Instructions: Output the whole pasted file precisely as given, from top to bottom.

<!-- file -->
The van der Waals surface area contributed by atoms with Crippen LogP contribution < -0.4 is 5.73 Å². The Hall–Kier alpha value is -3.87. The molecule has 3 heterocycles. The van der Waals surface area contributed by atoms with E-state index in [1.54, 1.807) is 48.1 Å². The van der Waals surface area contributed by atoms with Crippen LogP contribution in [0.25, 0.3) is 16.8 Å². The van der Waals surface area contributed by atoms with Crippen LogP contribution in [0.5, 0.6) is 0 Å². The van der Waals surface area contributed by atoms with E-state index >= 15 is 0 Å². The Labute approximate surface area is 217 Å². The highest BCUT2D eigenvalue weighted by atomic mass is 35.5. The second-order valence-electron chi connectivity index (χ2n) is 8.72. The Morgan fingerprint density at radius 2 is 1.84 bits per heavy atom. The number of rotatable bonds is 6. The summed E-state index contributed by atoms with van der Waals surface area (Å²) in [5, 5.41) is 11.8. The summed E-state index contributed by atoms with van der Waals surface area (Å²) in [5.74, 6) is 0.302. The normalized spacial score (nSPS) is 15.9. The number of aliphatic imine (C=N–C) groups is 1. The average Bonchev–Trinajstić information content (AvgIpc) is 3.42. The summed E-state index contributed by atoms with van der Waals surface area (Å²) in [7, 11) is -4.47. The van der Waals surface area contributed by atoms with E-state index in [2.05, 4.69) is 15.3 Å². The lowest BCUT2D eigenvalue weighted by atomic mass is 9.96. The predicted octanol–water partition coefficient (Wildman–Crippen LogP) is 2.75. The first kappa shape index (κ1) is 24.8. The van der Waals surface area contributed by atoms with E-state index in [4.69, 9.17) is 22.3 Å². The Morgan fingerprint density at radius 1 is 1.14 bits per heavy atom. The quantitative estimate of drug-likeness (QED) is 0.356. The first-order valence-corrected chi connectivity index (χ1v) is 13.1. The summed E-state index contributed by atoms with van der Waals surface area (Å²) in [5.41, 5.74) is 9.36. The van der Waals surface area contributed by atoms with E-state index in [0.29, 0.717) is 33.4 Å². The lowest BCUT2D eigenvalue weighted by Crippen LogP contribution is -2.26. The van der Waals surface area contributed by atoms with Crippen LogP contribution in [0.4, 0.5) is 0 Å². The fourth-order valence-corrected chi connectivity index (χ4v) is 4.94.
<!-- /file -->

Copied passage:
The van der Waals surface area contributed by atoms with Crippen LogP contribution < -0.4 is 5.73 Å². The Hall–Kier alpha value is -3.87. The molecule has 3 heterocycles. The van der Waals surface area contributed by atoms with E-state index in [1.54, 1.807) is 48.1 Å². The van der Waals surface area contributed by atoms with Crippen LogP contribution in [0.25, 0.3) is 16.8 Å². The van der Waals surface area contributed by atoms with Crippen LogP contribution in [0.5, 0.6) is 0 Å². The van der Waals surface area contributed by atoms with E-state index >= 15 is 0 Å². The Labute approximate surface area is 217 Å². The highest BCUT2D eigenvalue weighted by atomic mass is 35.5. The second-order valence-electron chi connectivity index (χ2n) is 8.72. The Morgan fingerprint density at radius 2 is 1.84 bits per heavy atom. The number of rotatable bonds is 6. The summed E-state index contributed by atoms with van der Waals surface area (Å²) in [5, 5.41) is 11.8. The summed E-state index contributed by atoms with van der Waals surface area (Å²) in [5.74, 6) is 0.302. The normalized spacial score (nSPS) is 15.9. The number of aliphatic imine (C=N–C) groups is 1. The average Bonchev–Trinajstić information content (AvgIpc) is 3.42. The summed E-state index contributed by atoms with van der Waals surface area (Å²) in [7, 11) is -4.47. The van der Waals surface area contributed by atoms with E-state index in [2.05, 4.69) is 15.3 Å². The lowest BCUT2D eigenvalue weighted by atomic mass is 9.96. The predicted octanol–water partition coefficient (Wildman–Crippen LogP) is 2.75. The first kappa shape index (κ1) is 24.8. The van der Waals surface area contributed by atoms with E-state index in [4.69, 9.17) is 22.3 Å². The Morgan fingerprint density at radius 1 is 1.14 bits per heavy atom. The quantitative estimate of drug-likeness (QED) is 0.356. The first-order valence-corrected chi connectivity index (χ1v) is 13.1. The summed E-state index contributed by atoms with van der Waals surface area (Å²) in [5.41, 5.74) is 9.36. The van der Waals surface area contributed by atoms with E-state index in [0.29, 0.717) is 33.4 Å². The lowest BCUT2D eigenvalue weighted by Crippen LogP contribution is -2.26. The van der Waals surface area contributed by atoms with Crippen LogP contribution in [0.4, 0.5) is 0 Å². The fourth-order valence-corrected chi connectivity index (χ4v) is 4.94.